The Solipsist has had it up to here (his hand is at his chin) with people blaming the nation's economic woes on unions, particularly public-service unions. At a time when right-wingers oppose any attempt to raise taxes on millionaires, it seems disingenuous at best to claim that the main culprit behind state-budget disasters is the pensions of teachers and other public-sector employees.
Certainly there are abuses. People react with justifiable outrage to stories of retired politicians collecting six-figure pensions, but these are the exceptions, not the rule. In New Jersey, whose citizens have expressed some of the greatest outrage, the average public-sector pension is $20,000 a year; teachers earn, on average, $46,000. Pardon us if these figures don't provoke an urge to march, pitchfork in hand, to our local UFT office demanding a clawback of hard-earned tax dollars.
Obviously, the Solipsist--a teacher and son of a teacher--is a biased commentator. But we have little patience for those who claim that teachers (along with other government employees and civil service workers) should accept pension cuts in the spirit of shared civic sacrifice. Put simply, many of these folks have already sacrificed.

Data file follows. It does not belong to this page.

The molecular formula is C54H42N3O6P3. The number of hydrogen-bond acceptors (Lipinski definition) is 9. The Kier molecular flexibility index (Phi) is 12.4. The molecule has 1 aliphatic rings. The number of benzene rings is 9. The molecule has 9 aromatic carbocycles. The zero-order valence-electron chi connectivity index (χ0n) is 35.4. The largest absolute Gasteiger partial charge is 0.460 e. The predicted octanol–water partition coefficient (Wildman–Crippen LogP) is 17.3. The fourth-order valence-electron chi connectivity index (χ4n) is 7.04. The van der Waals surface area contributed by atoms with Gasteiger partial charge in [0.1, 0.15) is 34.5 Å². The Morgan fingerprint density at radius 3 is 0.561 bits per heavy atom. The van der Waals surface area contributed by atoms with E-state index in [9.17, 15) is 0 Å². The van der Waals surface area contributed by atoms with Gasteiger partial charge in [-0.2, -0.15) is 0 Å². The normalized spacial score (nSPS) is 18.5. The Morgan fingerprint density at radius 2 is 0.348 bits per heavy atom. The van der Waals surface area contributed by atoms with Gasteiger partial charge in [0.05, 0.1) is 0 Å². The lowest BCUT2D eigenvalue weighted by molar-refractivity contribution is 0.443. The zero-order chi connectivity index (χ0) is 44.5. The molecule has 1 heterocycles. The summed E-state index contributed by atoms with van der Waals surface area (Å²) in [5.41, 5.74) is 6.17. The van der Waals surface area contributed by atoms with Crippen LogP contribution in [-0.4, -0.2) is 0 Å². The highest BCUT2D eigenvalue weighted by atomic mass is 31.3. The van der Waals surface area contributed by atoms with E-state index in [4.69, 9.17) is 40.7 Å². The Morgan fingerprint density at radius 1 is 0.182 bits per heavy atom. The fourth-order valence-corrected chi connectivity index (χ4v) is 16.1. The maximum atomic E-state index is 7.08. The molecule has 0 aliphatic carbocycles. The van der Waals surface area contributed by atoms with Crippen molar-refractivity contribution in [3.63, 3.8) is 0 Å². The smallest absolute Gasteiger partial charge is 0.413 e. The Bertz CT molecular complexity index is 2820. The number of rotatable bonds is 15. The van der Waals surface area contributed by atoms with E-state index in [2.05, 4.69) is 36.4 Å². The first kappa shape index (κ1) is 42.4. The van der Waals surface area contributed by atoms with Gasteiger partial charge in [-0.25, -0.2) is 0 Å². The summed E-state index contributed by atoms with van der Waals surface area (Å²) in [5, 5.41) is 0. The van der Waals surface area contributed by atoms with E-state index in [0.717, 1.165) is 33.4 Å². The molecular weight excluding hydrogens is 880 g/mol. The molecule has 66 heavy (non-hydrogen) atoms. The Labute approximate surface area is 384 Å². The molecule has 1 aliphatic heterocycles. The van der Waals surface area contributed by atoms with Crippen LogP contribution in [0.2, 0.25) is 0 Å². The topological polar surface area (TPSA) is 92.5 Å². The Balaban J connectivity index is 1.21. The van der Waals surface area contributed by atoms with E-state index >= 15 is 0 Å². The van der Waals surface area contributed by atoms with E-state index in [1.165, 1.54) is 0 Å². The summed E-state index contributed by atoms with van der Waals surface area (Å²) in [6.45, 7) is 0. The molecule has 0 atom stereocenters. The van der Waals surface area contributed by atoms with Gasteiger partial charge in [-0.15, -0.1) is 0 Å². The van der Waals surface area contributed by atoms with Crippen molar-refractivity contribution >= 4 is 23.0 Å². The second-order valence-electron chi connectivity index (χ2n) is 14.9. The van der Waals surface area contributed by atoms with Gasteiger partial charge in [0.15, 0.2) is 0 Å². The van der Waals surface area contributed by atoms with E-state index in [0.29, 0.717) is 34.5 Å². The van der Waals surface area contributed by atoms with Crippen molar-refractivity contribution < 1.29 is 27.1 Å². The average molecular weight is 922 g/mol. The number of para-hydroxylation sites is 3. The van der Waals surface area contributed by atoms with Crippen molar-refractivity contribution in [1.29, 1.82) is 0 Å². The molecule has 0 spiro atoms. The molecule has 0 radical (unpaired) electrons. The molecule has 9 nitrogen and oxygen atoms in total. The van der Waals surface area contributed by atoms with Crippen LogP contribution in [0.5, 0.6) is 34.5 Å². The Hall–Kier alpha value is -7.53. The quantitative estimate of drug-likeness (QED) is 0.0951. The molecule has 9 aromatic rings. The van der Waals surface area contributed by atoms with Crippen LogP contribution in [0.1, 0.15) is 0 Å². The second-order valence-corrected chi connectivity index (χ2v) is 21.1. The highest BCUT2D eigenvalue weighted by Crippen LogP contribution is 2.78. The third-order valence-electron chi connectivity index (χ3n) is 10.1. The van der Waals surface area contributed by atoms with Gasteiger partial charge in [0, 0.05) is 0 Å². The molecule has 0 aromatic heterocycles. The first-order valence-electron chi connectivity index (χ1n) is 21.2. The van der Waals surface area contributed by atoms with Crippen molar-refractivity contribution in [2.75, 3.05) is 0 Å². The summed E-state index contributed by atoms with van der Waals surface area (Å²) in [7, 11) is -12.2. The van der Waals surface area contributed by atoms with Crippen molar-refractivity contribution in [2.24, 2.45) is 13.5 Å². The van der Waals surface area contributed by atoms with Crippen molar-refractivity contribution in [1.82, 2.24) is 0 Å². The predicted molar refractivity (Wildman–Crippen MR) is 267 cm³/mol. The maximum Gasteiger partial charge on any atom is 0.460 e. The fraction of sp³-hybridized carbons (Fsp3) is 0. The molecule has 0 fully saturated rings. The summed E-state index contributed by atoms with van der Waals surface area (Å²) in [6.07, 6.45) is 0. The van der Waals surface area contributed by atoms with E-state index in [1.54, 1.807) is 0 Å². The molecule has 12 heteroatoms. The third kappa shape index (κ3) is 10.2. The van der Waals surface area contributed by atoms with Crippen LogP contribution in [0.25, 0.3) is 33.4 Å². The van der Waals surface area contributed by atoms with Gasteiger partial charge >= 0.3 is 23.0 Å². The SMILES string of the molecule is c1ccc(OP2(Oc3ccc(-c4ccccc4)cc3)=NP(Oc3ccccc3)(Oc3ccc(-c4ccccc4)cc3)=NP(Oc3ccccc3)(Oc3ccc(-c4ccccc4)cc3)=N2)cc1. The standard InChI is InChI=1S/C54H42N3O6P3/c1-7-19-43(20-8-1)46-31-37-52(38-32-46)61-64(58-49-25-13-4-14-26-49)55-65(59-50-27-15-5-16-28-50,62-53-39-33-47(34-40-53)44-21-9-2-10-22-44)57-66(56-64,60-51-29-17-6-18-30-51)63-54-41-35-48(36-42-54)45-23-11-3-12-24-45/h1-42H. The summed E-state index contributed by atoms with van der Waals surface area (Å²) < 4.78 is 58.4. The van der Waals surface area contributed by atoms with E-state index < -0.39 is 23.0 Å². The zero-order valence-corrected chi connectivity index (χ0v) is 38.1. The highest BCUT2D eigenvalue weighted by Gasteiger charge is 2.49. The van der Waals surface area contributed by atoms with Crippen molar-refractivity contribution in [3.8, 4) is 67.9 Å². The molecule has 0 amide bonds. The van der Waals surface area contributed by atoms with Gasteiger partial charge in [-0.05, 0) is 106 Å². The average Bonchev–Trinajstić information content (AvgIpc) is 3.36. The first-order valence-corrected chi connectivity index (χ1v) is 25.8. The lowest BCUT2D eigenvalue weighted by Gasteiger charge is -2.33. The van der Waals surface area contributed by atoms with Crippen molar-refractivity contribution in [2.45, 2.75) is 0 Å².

Consider: Teachers are, by definition, highly educated people. They must graduate college and then either satisfy state-certification requirements or earn post-graduate degrees or both. The Solipist's FFB Emi Ha has jumped through hoops over the last year or so to prove that she is qualified to teach in her new hometown, despite having multiple degrees and teaching experience and having satisfied all certification requirements in her previous hometown. The Solipsist himself has two post-graduate degrees, as well as a BA and state certification to teach in New York.
Our point is, when one decides to become a teacher, it is not for lack of intellectual capacity or professional ambition. These are people who could easily have chosen more financially remunerative careers in law, politics, or finance. They chose, though, to provide service. They sacrificed.
In many cases, these workers continued to sacrifice. Indeed, in the face of state and municipal budget difficulties, some public-sector unions agreed to forego wage increases. The spirit of sacrifice exists in these workers. Ironically, one of the concessions that some unions made was to forego raises in exchange for pension guarantees--guarantees that are now apparently endangered.
By all means, look at abusive pension-padding practices and crack down on those. But stop blaming deficits on the people who have chosen to take a lifetime pay cut to serve their fellow citizens.